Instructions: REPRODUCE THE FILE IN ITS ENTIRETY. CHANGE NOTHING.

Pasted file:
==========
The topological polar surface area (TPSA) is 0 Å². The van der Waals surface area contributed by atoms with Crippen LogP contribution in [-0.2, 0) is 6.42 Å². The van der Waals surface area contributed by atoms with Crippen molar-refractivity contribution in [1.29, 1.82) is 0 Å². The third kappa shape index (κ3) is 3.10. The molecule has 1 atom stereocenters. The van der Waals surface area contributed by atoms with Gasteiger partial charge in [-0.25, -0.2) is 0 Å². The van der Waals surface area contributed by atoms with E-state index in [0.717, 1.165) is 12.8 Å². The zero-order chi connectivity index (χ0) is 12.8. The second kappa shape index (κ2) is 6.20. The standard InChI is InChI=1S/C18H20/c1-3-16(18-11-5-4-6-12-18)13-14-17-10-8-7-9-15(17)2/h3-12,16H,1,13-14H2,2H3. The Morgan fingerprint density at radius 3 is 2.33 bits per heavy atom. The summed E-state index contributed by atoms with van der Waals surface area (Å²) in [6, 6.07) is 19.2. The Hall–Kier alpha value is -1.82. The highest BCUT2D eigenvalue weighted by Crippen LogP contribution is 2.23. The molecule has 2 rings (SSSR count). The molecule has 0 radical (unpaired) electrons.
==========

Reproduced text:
The topological polar surface area (TPSA) is 0 Å². The van der Waals surface area contributed by atoms with Crippen LogP contribution in [-0.2, 0) is 6.42 Å². The van der Waals surface area contributed by atoms with Crippen molar-refractivity contribution in [1.29, 1.82) is 0 Å². The third kappa shape index (κ3) is 3.10. The molecule has 1 atom stereocenters. The van der Waals surface area contributed by atoms with Gasteiger partial charge in [-0.25, -0.2) is 0 Å². The van der Waals surface area contributed by atoms with E-state index in [0.717, 1.165) is 12.8 Å². The zero-order chi connectivity index (χ0) is 12.8. The second kappa shape index (κ2) is 6.20. The standard InChI is InChI=1S/C18H20/c1-3-16(18-11-5-4-6-12-18)13-14-17-10-8-7-9-15(17)2/h3-12,16H,1,13-14H2,2H3. The Morgan fingerprint density at radius 3 is 2.33 bits per heavy atom. The summed E-state index contributed by atoms with van der Waals surface area (Å²) in [6, 6.07) is 19.2. The Hall–Kier alpha value is -1.82. The highest BCUT2D eigenvalue weighted by Crippen LogP contribution is 2.23. The molecule has 2 rings (SSSR count). The molecule has 0 radical (unpaired) electrons.